#pragma mark - EVALUATE SCRIPT

      NSError *error;
      NSString *argsString = RCTJSONStringify(arguments, &error);
      if (!argsString) {
        RCTLogError(@"Cannot convert argument to string: %@", error);
        onComplete(nil, error);
        return;
      }

    NSString *script = [NSString stringWithFormat:@"require('%@').%@.apply(null, %@);", name, method, argsString];
    JSStringRef scriptJSStringRef = JSStringCreateWithCFString((__bridge CFStringRef)script);
    resultJSRef = JSEvaluateScript(contextJSRef, scriptJSStringRef, globalObjectJSRef, NULL, 1, &errorJSRef);
    JSStringRelease(scriptJSStringRef);

    if(argsString.length > 300) {
      CFTimeInterval after = CACurrentMediaTime();
      CFTimeInterval elapsed = after - before;

      lowInterval = MIN(lowInterval, elapsed);
      totalInterval += elapsed;
      highInterval = MAX(highInterval, elapsed);

      totalIntervalCount++;

      printf("%f, %f, %f, %f\n", lowInterval, totalInterval, highInterval, elapsed);
    }
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vjeux Apr 27, 2015

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cc @bryceredd who has been looking at performance measurement lately

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vjeux commented Apr 27, 2015

cc @bryceredd who has been looking at performance measurement lately

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ide Apr 27, 2015

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As for the Objective-C API, it would presumably work just fine, but it'll be less performant due to how JSC internally maps objects and stuff.

Keeping the NSObject -> JSON -> JSValue marshalling, the Obj-C API would perform the same work as the C API plus Obj-C's message passing. I think it's a good tradeoff, given how much more easily the code reads.

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ide commented Apr 27, 2015

As for the Objective-C API, it would presumably work just fine, but it'll be less performant due to how JSC internally maps objects and stuff.

Keeping the NSObject -> JSON -> JSValue marshalling, the Obj-C API would perform the same work as the C API plus Obj-C's message passing. I think it's a good tradeoff, given how much more easily the code reads.

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robertjpayne Apr 27, 2015

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@ide hmm really need to get some proper profiling in place. I implemented the Objective-C API locally ( though managing errors is a bit unfortunate as it's a global catch all rather than a per-function catch ) and the performance is worse than JSEvaluateScript.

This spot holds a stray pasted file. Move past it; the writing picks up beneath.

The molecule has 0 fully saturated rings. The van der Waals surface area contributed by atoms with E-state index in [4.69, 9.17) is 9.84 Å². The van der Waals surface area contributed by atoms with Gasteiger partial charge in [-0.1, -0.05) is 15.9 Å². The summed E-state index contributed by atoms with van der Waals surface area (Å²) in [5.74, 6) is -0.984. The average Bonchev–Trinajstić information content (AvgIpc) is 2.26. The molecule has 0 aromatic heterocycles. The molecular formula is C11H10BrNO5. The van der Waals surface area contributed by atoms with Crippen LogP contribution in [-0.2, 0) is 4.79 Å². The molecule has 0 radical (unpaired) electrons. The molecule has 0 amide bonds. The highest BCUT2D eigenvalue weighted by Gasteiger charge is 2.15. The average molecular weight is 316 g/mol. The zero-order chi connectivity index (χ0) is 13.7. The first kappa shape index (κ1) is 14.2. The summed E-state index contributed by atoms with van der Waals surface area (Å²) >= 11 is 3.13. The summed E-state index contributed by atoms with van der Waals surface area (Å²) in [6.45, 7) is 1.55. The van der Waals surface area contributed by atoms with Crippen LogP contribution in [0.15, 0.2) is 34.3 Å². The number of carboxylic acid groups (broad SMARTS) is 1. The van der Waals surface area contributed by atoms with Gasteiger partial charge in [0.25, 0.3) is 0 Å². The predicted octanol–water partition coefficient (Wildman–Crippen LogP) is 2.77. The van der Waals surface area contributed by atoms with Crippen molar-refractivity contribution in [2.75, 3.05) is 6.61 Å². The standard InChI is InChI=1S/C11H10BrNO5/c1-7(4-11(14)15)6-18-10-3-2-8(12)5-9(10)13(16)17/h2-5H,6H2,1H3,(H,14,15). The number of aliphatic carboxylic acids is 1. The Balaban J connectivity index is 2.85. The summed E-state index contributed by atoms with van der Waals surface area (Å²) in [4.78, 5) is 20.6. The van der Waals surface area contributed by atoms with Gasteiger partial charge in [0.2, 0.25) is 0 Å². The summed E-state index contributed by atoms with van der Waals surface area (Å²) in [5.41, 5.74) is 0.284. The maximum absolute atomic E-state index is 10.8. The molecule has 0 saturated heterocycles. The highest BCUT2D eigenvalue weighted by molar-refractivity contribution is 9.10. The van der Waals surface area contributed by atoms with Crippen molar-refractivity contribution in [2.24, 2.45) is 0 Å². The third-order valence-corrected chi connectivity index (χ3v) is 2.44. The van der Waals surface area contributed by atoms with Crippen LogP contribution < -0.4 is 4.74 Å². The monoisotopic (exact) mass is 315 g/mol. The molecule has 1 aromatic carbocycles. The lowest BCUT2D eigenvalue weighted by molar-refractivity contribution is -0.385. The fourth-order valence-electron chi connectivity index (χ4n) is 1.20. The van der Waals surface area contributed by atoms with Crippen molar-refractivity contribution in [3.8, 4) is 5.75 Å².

The internals of JSC do a lot of weak ref and value mapping for JSValue ontop of the raw C-api.

I'm going to try and get something setup that can properly profile communication over the bridge at different payload sizes.

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robertjpayne commented Apr 27, 2015

@ide hmm really need to get some proper profiling in place. I implemented the Objective-C API locally ( though managing errors is a bit unfortunate as it's a global catch all rather than a per-function catch ) and the performance is worse than JSEvaluateScript.

The internals of JSC do a lot of weak ref and value mapping for JSValue ontop of the raw C-api.

I'm going to try and get something setup that can properly profile communication over the bridge at different payload sizes.

+ args[0] = JSValueMakeNull(contextJSRef);
+ args[1] = argsJSRef;
+
+ resultJSRef = JSObjectCallAsFunction(contextJSRef, (JSObjectRef)applyJSRef, (JSObjectRef)moduleJSRef, 2, args, &errorJSRef);

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tadeuzagallo May 6, 2015

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Here it should be methodJSRef instead of moduleJSRef, since the context of apply is the actual function, not the module.

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tadeuzagallo May 6, 2015

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Here it should be methodJSRef instead of moduleJSRef, since the context of apply is the actual function, not the module.

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Hey, I'm merging it internally, I wrote some micro benchmarks, and it seems pretty faster, thanks! :D

I wrote a test case for that, the code won't be on the open source repo yet, but I create a gist (https://gist.github.com/tadeuzagallo/04ee3ac7017cc4e1bc8e) so you can have a look and share what you think.

I tested with a minimal amount of data, because it will have to be stringified and passed across the bridge anyway, so I don't think it should matter. Also, garbage collection make the tests a lot noisier.

The numbers are slightly volatile, but I took some time to try to make them more predictable, the tests still vary a little bit, but every test runs 400k times, and I ran them a lot of times, and the following results had a variation of less than 5%.

I just made 1 comment, but I already fixed it internally, and also had to update RCTJSONStringify to accept fragments to make the tests run.

Here are the results I got:

Previous: 20903.009869, New: 11474.709258 -> 0x1.6695ac8f62c14p+13
You made JS calls with 0 argument(s) 45.10% faster :) - Remember to update the tests with the new value: 0x1.6695ac8f62c14p+13
Previous: 22317.600661, New: 13314.305765 -> 0x1.a0127234e8a24p+13
You made JS calls with 1 argument(s) 40.34% faster :) - Remember to update the tests with the new value: 0x1.a0127234e8a24p+13
Previous: 22095.529905, New: 14783.073747 -> 0x1.cdf897088a593p+13
You made JS calls with 2 argument(s) 33.09% faster :) - Remember to update the tests with the new value: 0x1.cdf897088a593p+13
Previous: 22359.833559, New: 15148.703574 -> 0x1.d965a0eb9bf81p+13
You made JS calls with 3 argument(s) 32.25% faster :) - Remember to update the tests with the new value: 0x1.d965a0eb9bf81p+13
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tadeuzagallo commented May 6, 2015

Hey, I'm merging it internally, I wrote some micro benchmarks, and it seems pretty faster, thanks! :D